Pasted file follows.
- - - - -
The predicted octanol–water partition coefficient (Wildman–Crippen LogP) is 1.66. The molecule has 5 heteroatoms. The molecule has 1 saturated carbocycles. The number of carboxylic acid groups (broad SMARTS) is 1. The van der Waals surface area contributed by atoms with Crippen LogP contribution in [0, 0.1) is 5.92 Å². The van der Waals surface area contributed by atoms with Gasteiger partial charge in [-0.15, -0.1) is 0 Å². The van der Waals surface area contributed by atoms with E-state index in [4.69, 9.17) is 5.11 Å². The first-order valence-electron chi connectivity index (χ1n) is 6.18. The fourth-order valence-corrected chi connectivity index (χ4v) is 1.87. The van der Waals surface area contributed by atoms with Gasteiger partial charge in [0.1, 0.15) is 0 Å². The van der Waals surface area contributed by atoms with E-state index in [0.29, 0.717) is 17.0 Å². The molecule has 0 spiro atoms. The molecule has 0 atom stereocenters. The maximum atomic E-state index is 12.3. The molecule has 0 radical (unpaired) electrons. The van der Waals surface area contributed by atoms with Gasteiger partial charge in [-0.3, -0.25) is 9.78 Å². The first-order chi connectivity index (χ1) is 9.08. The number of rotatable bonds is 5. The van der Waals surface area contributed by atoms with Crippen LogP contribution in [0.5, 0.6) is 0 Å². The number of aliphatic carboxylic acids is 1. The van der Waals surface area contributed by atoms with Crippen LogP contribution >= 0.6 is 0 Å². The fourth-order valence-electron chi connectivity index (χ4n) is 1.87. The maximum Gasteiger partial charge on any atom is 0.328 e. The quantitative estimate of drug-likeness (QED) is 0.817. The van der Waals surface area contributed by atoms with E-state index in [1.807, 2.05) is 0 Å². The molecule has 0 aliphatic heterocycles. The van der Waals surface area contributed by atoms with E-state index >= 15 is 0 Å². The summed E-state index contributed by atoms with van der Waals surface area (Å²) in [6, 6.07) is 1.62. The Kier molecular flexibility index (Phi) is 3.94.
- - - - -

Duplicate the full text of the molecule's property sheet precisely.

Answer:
The predicted octanol–water partition coefficient (Wildman–Crippen LogP) is 1.66. The molecule has 5 heteroatoms. The molecule has 1 saturated carbocycles. The number of carboxylic acid groups (broad SMARTS) is 1. The van der Waals surface area contributed by atoms with Crippen LogP contribution in [0, 0.1) is 5.92 Å². The van der Waals surface area contributed by atoms with Gasteiger partial charge in [-0.15, -0.1) is 0 Å². The van der Waals surface area contributed by atoms with E-state index in [4.69, 9.17) is 5.11 Å². The first-order valence-electron chi connectivity index (χ1n) is 6.18. The fourth-order valence-corrected chi connectivity index (χ4v) is 1.87. The van der Waals surface area contributed by atoms with Gasteiger partial charge in [0.1, 0.15) is 0 Å². The van der Waals surface area contributed by atoms with E-state index in [0.29, 0.717) is 17.0 Å². The molecule has 0 spiro atoms. The molecule has 0 atom stereocenters. The maximum atomic E-state index is 12.3. The molecule has 0 radical (unpaired) electrons. The van der Waals surface area contributed by atoms with Gasteiger partial charge in [-0.3, -0.25) is 9.78 Å². The first-order chi connectivity index (χ1) is 9.08. The number of rotatable bonds is 5. The van der Waals surface area contributed by atoms with Crippen LogP contribution in [0.5, 0.6) is 0 Å². The number of aliphatic carboxylic acids is 1. The van der Waals surface area contributed by atoms with Crippen LogP contribution >= 0.6 is 0 Å². The fourth-order valence-electron chi connectivity index (χ4n) is 1.87. The maximum Gasteiger partial charge on any atom is 0.328 e. The quantitative estimate of drug-likeness (QED) is 0.817. The van der Waals surface area contributed by atoms with E-state index in [1.807, 2.05) is 0 Å². The molecule has 0 aliphatic heterocycles. The van der Waals surface area contributed by atoms with E-state index >= 15 is 0 Å². The summed E-state index contributed by atoms with van der Waals surface area (Å²) in [6, 6.07) is 1.62. The Kier molecular flexibility index (Phi) is 3.94.